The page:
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dc.contributor.authorRivera, Gabriel
dc.date.accessioned2012-11-08T23:38:42Z
dc.date.available2012-11-08T23:38:42Z
dc.date.issued2012-11-08
dc.identifier.urihttp://hdl.handle.net/1928/21491
dc.description.abstractThe Metropolitan Redevelopment Agency is a division of the City of Albuquerque’s Planning Department. The agency manages rank three plans developed for communities which are designated “slum and blighted” due to unhealthy, unsafe and overall perception of disinvestment in a community (MR Code 3-60A-2). In June, 2010, the Metropolitan Redevelopment Agency lost nearly all its staff due to retirements and a tight city budget, eight of the 10 employees of the division no longer worked for the city. That same year, four months later in October 2010, a ninth employee also retired, leaving one staff member for the entire division. Nearly, 135 years of experience in redevelopment planning was lost to the City of Albuquerque, and the 20 areas that the agency worked The Metropolitan Redevelopment Agency’s role in to manage an annual budget of nearly $10 million and use federal, state and local government monies to fund redevelopment projects indentified in redevelopment plans. The reason why the loss of experienced planning staff is so concerning is because the areas where redevelopment plans are trying to make a difference are areas of the city that have experienced significant neglect, and the private sector is unwilling to overlook the present conditions to reinvest in an older area. The Metropolitan Redevelopment Agency is able to identify catalyst projects in a plan and partner with private developers or non-profit agencies to work on potential projects that revitalize a community. The previous Manager of the Redevelopment Agency, Cynthia Borrego, said that for every $1 million dollars of public money invested in the community the agency expected $10 million in private dollar expense. This reinvestment makes a real difference to a community and makes a big difference in gross receipts for a municipality.Given this loss of nearly 135 years of combines staff experience in a four-month span, there is an opportunity to examine the agency and how it might try and improve, how it works with communities, and how it develops plans, identifies projects and measures the impact or the effectiveness of projects completed under a plan. By looking at a case study of a designated redevelopment area, East Gateway, I will answer many questions regarding how by improving strategies, changing some of the agency’s policies and planning for the future it can improve how it is doing business. East Gateway is trying to develop a plan for the area on East Central Avenue. The community is having to be educated on what tools can be used to address the conditions on East Central, and I will compare other similar redevelopment areas that have experienced similar conditions. The tools they used to achieve their outcomes also will be identified. These similar redevelopment areas have been shown to have stimulated economic growth, improved housing possibilities and overall strengthened their communities.en_US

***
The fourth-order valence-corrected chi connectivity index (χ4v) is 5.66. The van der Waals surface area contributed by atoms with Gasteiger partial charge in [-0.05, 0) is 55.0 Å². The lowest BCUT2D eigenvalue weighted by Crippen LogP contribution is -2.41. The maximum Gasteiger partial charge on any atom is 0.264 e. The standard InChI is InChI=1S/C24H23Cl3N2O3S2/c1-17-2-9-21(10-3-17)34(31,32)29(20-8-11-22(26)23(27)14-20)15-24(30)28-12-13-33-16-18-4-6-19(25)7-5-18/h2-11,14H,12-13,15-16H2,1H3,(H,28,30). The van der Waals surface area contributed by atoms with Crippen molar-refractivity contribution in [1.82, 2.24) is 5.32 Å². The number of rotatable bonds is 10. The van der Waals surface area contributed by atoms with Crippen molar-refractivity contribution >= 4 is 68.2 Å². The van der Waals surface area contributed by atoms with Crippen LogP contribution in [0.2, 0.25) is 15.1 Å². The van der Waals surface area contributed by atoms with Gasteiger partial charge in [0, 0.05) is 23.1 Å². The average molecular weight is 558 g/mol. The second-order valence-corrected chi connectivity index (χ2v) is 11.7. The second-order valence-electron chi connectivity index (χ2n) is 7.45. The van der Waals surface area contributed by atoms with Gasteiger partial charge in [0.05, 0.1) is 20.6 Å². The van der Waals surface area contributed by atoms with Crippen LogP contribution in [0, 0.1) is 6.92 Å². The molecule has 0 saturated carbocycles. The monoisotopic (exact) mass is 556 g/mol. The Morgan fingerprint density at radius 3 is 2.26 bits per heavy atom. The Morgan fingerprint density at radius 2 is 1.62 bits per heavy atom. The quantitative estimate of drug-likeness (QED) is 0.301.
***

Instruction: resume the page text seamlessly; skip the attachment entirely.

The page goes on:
dc.language.isoen_USen_US
dc.subjectRaza planningen_US
dc.subjectLatina/o planningen_US
dc.subjectMetropolitan Redevelopment Agencyen_US
dc.subjectEast Gatewayen_US
dc.subjectCity of Albuquerque's Planning Departmenten_US
dc.subjectSawmillen_US
dc.titleRedevelopment Planning: Strategizing, Improving and Changing for the Futureen_US
dc.typeOtheren_US


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